Guest Blog 3: Engagement
July 1, 2011
In previous posts, I've mentioned some of the challenges facing doctors due to widespread access to health information on the Web. But what do we mean when we talk about 'doctors'? Do we really mean all doctors? Is there a typical doctor? Obviously they all wear stethoscopes, but apart from that?!
We must be careful not to define our target audience solely by their profession.
Firstly, a GP is quite a different type of doctor to a hospital surgeon, who is quite different to a psychiatrist. Yes, they are all medical doctors, but what they do is so different, and their professional interests so far apart, they may as well be in different professions. So why would you communicate to them as if they are all the same?
Secondly, an individual's profession may be the reason an organisation is trying to communicate with them, but their profession does not define them. Would you be happy to be defined purely by your job? HCPs care for, treat, and fix other people, but they themselves are also people.
Knowing how to communicate and connect with your target audience is where engagement starts. Like its marital equivalent, engagement means a relationship. Like most relationships, if only one party is putting the effort in, it's not going to last long.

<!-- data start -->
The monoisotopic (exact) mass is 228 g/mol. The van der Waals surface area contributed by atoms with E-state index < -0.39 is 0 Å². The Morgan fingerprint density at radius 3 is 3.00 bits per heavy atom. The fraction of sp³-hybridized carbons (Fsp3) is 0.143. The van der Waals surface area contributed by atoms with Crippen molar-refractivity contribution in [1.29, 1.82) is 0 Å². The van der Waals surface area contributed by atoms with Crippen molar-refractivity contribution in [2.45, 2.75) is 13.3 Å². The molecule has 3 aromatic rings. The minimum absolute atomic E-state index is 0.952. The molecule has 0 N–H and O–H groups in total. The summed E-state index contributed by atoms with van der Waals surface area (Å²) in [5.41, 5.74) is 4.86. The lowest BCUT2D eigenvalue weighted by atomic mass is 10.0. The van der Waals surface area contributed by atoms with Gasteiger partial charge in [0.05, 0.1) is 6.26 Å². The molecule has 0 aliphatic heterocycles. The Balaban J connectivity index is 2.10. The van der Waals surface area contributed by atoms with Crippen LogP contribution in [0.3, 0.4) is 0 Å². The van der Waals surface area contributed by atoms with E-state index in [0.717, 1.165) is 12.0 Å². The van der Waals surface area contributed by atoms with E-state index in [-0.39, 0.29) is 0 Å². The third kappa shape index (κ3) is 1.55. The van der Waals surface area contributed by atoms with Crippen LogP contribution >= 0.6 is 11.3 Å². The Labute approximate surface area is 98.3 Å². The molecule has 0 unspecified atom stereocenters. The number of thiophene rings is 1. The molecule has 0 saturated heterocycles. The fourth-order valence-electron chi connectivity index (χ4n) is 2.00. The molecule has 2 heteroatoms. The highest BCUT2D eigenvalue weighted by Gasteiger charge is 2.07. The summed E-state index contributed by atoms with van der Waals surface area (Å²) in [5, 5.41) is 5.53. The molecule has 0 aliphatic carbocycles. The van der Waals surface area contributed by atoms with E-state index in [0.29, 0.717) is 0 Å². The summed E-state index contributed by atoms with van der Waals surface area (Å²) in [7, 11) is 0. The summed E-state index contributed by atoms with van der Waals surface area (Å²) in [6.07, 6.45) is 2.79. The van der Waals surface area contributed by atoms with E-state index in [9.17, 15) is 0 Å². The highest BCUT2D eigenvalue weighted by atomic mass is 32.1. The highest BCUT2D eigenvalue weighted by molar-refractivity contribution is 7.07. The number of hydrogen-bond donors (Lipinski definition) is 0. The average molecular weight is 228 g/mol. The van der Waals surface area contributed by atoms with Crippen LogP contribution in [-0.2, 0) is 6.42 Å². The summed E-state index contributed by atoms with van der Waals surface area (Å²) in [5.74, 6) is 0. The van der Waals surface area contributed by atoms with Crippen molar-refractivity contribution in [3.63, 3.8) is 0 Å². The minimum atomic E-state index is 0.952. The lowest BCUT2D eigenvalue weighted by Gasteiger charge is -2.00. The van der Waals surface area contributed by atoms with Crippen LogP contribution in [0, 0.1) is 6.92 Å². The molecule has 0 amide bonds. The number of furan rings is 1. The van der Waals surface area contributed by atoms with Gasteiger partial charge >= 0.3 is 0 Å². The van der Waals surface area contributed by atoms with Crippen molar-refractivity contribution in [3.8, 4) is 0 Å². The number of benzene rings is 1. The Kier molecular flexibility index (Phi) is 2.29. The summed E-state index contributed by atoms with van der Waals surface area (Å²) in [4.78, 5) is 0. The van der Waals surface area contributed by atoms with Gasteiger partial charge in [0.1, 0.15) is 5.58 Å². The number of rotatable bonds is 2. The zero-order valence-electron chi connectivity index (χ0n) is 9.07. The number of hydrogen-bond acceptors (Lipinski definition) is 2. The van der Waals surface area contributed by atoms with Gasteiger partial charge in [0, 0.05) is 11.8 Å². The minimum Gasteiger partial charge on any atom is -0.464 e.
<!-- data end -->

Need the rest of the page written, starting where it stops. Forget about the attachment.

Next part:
Simply putting something online for your users to see is not engagement. They might love it, they might hate it, they might want more, they might ask questions. If you're not ready to deal with that, you're not ready to engage.
Ask yourself how far you want to take your relationship. Is this going to lead to marriage and kids, or is it a brief affair?
Engagement, especially with social media, often means developing a complex and in-depth relationship. It requires a lot of your input and energy.
However, this level of engagement is not always right, or feasible, for everyone. Engagement can be more controlled and can work just as well, but you need to set expectations clearly from the start. It will involve some level of interaction with your users, but don't go creating a discussion forum if you're not prepared to take part in it yourself. What is your voice? What is your personality? Establish these things first and communicate your identity to your audience. Then they will know what to expect from you.
About the Author
Jon is considered to be one of Europe's leading digital editors in healthcare. He is the former editor of Doctors.net.uk, where he was responsible for content and the digital marketing strategy of the largest online network of doctors in Europe. Prior to this, Jon was editor of the Chief Medical Officer’s website at the Department of Health.
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